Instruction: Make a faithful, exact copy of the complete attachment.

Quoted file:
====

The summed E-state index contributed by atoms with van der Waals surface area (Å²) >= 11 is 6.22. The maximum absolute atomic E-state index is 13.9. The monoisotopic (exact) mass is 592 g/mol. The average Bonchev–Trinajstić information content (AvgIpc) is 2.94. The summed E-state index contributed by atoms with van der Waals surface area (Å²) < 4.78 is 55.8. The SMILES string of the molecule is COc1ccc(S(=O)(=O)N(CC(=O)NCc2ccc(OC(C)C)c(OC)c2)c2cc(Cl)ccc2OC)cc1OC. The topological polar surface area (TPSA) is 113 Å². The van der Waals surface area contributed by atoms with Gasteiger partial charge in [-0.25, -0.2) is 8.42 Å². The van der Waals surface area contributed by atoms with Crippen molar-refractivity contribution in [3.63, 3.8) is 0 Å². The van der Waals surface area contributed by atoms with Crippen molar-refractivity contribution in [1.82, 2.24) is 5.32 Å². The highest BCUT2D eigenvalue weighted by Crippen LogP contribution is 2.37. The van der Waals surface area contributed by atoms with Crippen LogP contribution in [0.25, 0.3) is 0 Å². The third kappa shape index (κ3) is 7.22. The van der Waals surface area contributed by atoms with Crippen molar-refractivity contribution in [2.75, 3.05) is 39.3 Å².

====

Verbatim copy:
The summed E-state index contributed by atoms with van der Waals surface area (Å²) >= 11 is 6.22. The maximum absolute atomic E-state index is 13.9. The monoisotopic (exact) mass is 592 g/mol. The average Bonchev–Trinajstić information content (AvgIpc) is 2.94. The summed E-state index contributed by atoms with van der Waals surface area (Å²) < 4.78 is 55.8. The SMILES string of the molecule is COc1ccc(S(=O)(=O)N(CC(=O)NCc2ccc(OC(C)C)c(OC)c2)c2cc(Cl)ccc2OC)cc1OC. The topological polar surface area (TPSA) is 113 Å². The van der Waals surface area contributed by atoms with Gasteiger partial charge in [-0.25, -0.2) is 8.42 Å². The van der Waals surface area contributed by atoms with Crippen molar-refractivity contribution in [3.63, 3.8) is 0 Å². The van der Waals surface area contributed by atoms with Crippen molar-refractivity contribution in [1.82, 2.24) is 5.32 Å². The highest BCUT2D eigenvalue weighted by Crippen LogP contribution is 2.37. The van der Waals surface area contributed by atoms with Crippen LogP contribution in [0.25, 0.3) is 0 Å². The third kappa shape index (κ3) is 7.22. The van der Waals surface area contributed by atoms with Crippen molar-refractivity contribution in [2.75, 3.05) is 39.3 Å².